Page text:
It’s not quite that bad in Skyscraper, but it’s still irritating that one of Will’s kids, Henry (Noah Cottrell), is presented as an asthma sufferer. Anybody trapped in a skyscraper that’s on fire would be terrified, but writer-director Rawson Marshall Thurber has to ratchet up the tension by creating situations where young Henry has to worry about smoke — you know, because of his crippling asthma! — and the question of where his inhaler is becomes part of the suspense.
Henry isn’t presented as weak or a loser because of his asthma — which I suppose is some miniscule form of progress — but nonetheless his condition becomes an obstacle that the rest of the characters must contend with. Essentially, there’s still the suggestion that he’s a liability to the family’s attempts to reach safety: If it weren’t for Henry and her damn affliction, we’d be outta here by now!
Granted, this is a movie whose main character has a prosthetic leg, but look how that’s presented: Will lost his leg trying to help others, so his prosthetic is a badge of honor and an indication of his heroism and mettle. Plus, the prosthetic proves to be incredibly useful as Will fights to stay alive inside (and outside) the building. If you have a prosthetic leg, Skyscraper will make you feel good about yourself. If you have asthma, not so much.
#4. The Rock is very good at Twitter.
A few weeks ago, MEL’s own Cooper Fleishman wrote a piece about whether Will would survive a jump from a crane into an open window of the skyscraper. (He even interviewed an assistant professor of mathematics to be extra-scientific about it.) The answer: Yeah, maybe, the Rock wouldn’t fall to his death, but it would be close.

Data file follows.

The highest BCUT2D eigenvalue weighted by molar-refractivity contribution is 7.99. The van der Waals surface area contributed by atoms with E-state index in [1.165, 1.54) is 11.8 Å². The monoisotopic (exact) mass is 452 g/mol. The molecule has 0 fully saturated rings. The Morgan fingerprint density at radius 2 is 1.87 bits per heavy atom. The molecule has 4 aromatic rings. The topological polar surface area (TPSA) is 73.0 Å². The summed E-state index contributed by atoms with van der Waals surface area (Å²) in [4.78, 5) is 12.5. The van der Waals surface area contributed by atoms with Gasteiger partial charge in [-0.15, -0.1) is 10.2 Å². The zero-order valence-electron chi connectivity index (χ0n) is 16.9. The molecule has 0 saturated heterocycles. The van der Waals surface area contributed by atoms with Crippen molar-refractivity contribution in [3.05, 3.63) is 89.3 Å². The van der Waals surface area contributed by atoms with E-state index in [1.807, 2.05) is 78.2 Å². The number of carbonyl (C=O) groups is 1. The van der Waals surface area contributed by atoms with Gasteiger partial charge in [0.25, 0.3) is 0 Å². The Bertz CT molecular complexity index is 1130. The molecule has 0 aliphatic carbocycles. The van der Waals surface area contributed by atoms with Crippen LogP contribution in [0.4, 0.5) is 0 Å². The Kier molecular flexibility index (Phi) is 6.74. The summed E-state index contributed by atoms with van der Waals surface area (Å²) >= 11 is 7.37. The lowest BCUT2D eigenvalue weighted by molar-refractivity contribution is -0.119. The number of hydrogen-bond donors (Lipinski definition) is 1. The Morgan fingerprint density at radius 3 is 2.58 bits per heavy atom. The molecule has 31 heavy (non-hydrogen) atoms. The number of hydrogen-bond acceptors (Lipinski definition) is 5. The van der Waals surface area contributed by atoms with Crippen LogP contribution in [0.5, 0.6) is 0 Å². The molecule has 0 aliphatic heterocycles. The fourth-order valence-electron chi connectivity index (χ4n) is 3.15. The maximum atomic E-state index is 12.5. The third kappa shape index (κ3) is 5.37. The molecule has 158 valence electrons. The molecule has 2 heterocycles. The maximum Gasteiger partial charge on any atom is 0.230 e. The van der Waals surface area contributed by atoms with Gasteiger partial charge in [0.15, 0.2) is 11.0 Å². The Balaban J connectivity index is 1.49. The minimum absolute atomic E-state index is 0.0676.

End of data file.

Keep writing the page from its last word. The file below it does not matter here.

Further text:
Soon after Fleishman posted the piece, Johnson himself weighed in:
This is a thing the Rock does a lot: Of the many, many celebrities on Twitter, he might be the most fun. For celebrities, so much of Twitter connectivity is about Brand Maintenance or Product Promotion, but Johnson doesn’t come across that way. He calls fans “my dude” or “bro” in a way that doesn’t feel douche-y. He’ll go out of his way to help get film critics laid. And he’s not gonna let guys like DJ Khaled get away with arguing that men don’t have to perform cunnilingus:
In fact, he’s so great at Twitter, it makes me feel bad that, after watching Skyscraper, I continue to insist that the least-great thing about Dwayne Johnson are his actual movies.